But one thing is equally true: we cannot afford complacency. It is no longer "business as usual" in the Jewish world. More than this: the crisis that world Jewry is facing (and, no, the new-old crisis of anti-Semitism has nothing to do with Gaza, though that certainly has served as an elegant and fraudulent excuse) belongs not only to the Jews. It belongs to the world as well.

My proposal: it is time for another, radically updated production -- or an imitation -- of "We Will Never Die." We have been encouraged by the A list of two hundred Hollywood celebrities who have recently stood up for Israel against Hamas  -- a list that includes Bill Maher, Sylvester Stallone, Kelsey Grammer, Arnold Schwarzenegger, Seth Rogen, Sarah Silverman, and Roseanne Barr. http://variety.com/2014/biz/news/hollywood-elite-sign-anti-hamas-statement-1201289089/.

Combine that list with the impressive list of rock stars who have, wittingly or not, bucked the BDS movement and have played concerts to adoring fans in Israel.

It is now time to gather that A list, bring them together, and in the words of the old sentimental film cliche -- "hey, kids, let's put on a show."  It is now time for these American cultural heroes to even more publicly lend their voice to the most profound political and moral crisis of our time -- the threat of Islamic extremism, with its roots in Nazi ideology, to undo every element of the West's liberal tradition.

By the way, did you notice that list of celebrities who have spoken out in favor of Israel?

Sure, there were Jews on that list. But there were many non-Jews as well. And there could be, should be, must be, more of each.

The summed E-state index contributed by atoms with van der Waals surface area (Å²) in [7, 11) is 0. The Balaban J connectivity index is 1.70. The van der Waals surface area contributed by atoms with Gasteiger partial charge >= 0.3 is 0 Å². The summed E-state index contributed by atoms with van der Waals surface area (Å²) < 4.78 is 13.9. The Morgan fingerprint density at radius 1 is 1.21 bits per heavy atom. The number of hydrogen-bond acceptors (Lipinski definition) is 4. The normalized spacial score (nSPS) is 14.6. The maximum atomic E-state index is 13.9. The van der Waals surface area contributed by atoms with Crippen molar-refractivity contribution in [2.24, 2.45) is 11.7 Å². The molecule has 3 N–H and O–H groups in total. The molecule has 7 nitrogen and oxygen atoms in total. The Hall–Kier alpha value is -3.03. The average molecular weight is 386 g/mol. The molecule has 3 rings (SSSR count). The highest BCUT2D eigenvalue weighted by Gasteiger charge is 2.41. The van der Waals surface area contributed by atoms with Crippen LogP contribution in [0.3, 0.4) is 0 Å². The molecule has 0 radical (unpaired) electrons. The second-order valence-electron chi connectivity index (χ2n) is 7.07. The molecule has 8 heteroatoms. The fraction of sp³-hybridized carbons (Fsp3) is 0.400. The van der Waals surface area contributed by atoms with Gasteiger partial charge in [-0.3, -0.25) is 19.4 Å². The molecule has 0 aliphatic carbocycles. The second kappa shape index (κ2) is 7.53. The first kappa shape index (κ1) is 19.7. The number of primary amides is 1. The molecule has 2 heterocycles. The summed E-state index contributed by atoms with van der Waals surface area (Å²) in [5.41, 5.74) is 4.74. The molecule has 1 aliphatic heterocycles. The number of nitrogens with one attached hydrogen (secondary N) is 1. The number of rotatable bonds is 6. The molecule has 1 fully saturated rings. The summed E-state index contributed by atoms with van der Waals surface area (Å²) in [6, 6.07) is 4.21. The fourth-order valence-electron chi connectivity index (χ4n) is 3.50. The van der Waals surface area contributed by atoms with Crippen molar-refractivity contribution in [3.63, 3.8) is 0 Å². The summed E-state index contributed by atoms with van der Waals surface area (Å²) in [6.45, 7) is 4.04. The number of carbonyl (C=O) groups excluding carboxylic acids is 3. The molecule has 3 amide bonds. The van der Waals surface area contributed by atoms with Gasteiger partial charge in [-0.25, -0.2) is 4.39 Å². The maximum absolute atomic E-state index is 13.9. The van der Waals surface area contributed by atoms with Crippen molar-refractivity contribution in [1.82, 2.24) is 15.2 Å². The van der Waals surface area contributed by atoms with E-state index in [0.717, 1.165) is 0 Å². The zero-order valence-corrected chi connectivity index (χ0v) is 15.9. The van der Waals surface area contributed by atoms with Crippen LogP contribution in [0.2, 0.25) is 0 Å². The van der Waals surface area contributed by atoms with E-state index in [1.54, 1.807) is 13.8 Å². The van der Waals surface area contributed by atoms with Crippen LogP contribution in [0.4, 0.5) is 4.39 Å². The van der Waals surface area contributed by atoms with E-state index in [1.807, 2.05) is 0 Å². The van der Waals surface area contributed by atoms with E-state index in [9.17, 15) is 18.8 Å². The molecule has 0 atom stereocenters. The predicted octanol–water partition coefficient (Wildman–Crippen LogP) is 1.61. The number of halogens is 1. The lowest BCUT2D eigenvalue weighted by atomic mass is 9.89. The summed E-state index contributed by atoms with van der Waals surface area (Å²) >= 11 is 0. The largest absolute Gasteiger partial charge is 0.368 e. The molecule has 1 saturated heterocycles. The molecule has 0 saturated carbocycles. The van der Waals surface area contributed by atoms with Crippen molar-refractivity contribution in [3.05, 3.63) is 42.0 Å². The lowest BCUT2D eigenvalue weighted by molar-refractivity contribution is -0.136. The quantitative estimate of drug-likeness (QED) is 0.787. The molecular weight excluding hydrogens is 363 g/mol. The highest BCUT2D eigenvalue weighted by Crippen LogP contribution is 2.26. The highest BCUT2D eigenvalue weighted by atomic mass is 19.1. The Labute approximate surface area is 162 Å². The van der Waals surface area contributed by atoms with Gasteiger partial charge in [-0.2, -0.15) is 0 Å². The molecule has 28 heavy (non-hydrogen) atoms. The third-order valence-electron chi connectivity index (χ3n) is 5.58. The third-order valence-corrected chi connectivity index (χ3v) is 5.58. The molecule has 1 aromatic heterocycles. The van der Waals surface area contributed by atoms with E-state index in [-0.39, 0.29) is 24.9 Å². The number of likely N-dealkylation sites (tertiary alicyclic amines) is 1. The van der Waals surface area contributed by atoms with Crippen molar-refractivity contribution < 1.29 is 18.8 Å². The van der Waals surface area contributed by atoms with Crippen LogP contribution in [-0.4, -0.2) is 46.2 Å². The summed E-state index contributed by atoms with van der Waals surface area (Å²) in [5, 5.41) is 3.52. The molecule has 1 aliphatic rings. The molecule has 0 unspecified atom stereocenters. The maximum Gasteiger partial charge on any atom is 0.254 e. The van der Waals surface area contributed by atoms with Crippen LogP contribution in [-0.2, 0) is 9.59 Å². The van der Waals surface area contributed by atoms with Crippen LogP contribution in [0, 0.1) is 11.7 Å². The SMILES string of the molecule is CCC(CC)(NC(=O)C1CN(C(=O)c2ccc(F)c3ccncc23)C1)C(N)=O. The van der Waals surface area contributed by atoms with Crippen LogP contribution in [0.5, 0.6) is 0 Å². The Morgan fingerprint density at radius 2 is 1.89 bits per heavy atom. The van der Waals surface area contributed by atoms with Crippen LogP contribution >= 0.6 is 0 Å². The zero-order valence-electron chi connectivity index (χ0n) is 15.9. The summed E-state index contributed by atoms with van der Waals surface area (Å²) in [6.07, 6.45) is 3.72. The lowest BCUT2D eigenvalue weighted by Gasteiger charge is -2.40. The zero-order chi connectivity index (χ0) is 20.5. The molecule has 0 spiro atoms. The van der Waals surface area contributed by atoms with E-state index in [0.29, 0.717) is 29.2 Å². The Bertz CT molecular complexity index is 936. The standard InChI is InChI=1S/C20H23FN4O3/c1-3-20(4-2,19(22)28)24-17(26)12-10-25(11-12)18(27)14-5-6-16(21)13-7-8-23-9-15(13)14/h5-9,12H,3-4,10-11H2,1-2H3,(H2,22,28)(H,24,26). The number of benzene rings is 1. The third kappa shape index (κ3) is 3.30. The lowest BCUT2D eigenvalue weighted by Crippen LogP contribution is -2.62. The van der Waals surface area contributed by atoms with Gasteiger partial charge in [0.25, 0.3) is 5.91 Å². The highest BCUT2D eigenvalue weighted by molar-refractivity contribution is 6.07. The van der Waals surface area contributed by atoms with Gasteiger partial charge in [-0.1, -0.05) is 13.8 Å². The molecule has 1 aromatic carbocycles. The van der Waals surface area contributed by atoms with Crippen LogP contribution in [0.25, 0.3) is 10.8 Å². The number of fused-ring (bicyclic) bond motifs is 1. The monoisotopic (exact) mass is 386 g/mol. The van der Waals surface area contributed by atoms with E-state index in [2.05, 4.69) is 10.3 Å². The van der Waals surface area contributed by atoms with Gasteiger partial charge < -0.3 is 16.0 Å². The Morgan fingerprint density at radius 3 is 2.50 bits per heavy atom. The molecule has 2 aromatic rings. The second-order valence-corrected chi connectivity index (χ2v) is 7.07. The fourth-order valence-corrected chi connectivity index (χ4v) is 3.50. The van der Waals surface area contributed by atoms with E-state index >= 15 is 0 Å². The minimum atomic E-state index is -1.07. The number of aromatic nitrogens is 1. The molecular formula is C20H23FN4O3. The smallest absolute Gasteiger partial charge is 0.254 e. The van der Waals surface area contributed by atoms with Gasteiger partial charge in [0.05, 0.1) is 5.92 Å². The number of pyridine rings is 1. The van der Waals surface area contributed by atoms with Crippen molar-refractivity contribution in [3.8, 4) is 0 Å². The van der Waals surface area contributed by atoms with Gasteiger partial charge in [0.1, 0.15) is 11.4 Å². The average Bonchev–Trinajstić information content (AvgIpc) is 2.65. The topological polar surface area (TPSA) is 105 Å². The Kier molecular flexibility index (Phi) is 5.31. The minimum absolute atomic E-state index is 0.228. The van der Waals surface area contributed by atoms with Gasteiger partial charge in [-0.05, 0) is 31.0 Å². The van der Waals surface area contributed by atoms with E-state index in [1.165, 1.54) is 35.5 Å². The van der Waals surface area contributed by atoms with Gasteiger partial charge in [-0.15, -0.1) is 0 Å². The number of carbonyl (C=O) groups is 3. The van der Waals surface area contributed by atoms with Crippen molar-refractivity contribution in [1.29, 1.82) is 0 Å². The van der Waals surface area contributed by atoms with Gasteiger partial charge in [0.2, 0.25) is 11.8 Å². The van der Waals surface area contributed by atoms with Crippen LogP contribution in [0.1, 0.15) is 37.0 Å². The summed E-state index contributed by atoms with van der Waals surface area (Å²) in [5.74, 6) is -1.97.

Alright, I'm naming names (to use an older and infinitely darker phrase from Hollywood history): Stephen Spielberg. Barbara Streisand. Paul Simon. Bob Dylan. Woody Allen (as Herzl said, "if you will it, it is no dream"). Larry David. Jerry Seinfeld. Howard Stern. Howie Mandel. Amy Schumer (my former religious school student!). Judd Apatow.

You get the picture. What's your dream lineup? 

Finally, let's remember something else. Seventy years ago, a moral conspiracy of Hollywood heavy hitters pulled off a series of major events -- all to raise consciousness about what was happening to the Jews of Europe. In 1943. When the American Jewish community was a fraction of the size it is today, and when the American Jewish community had but a fraction of the clout and affluence it has today.

And they did it. 

Think of what we could do today -- and with the internet, our ability to simulcast it all over the world. 

Seventy years ago, at the end of the day, Ben Hecht was depressed about what he believed was his pageant's relative lack of effectiveness. He told Kurt Weill: "The pageant has accomplished nothing. Actually, all we have done is make a lot of Jews cry, which is not a unique accomplishment."

Not this time. This time, the effect will not be to make a lot of Jews cry.

It will be to make a lot of people shrei.

What's stopping us?

Jeffrey Salkin is the rabbi of Temple Beth Am in Bayonne, NJ and the author of many books published by Jewish Lights Publishing (http://www.jewishlights.com). His latest book is The Gods Are Broken! The Hidden Legacy of Abraham (JPS)

Tracker Pixel for Entry

COMMENTS

We welcome your feedback.

Privacy Policy
Your information will not be shared or sold without your consent. Get all the details.

Terms of Service
JewishJournal.com has rules for its commenting community.Get all the details.

Publication
JewishJournal.com reserves the right to use your comment in our weekly print publication.

ADVERTISEMENT
PUT YOUR AD HERE